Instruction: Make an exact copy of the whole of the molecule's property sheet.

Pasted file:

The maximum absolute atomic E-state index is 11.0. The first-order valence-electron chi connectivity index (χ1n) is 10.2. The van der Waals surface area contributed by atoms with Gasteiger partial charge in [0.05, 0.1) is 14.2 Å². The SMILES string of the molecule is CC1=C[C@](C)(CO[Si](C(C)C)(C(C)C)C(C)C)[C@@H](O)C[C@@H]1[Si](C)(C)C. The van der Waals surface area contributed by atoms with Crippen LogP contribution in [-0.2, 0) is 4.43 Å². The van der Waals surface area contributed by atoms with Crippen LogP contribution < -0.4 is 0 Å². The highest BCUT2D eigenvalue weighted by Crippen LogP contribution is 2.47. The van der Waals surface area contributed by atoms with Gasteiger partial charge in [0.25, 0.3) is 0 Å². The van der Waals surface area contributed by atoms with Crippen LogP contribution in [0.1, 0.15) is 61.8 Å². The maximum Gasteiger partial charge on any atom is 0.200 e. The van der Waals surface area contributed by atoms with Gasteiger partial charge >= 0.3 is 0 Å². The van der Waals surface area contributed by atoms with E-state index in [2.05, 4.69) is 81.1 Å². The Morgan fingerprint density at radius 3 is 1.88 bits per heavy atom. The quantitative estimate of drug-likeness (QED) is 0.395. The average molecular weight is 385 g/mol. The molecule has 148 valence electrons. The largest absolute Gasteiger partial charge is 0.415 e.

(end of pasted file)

The maximum absolute atomic E-state index is 11.0. The first-order valence-electron chi connectivity index (χ1n) is 10.2. The van der Waals surface area contributed by atoms with Gasteiger partial charge in [0.05, 0.1) is 14.2 Å². The SMILES string of the molecule is CC1=C[C@](C)(CO[Si](C(C)C)(C(C)C)C(C)C)[C@@H](O)C[C@@H]1[Si](C)(C)C. The van der Waals surface area contributed by atoms with Crippen LogP contribution in [-0.2, 0) is 4.43 Å². The van der Waals surface area contributed by atoms with Crippen LogP contribution < -0.4 is 0 Å². The highest BCUT2D eigenvalue weighted by Crippen LogP contribution is 2.47. The van der Waals surface area contributed by atoms with Gasteiger partial charge in [0.25, 0.3) is 0 Å². The van der Waals surface area contributed by atoms with Crippen LogP contribution in [0.1, 0.15) is 61.8 Å². The maximum Gasteiger partial charge on any atom is 0.200 e. The van der Waals surface area contributed by atoms with Gasteiger partial charge >= 0.3 is 0 Å². The van der Waals surface area contributed by atoms with E-state index in [2.05, 4.69) is 81.1 Å². The Morgan fingerprint density at radius 3 is 1.88 bits per heavy atom. The quantitative estimate of drug-likeness (QED) is 0.395. The average molecular weight is 385 g/mol. The molecule has 148 valence electrons. The largest absolute Gasteiger partial charge is 0.415 e.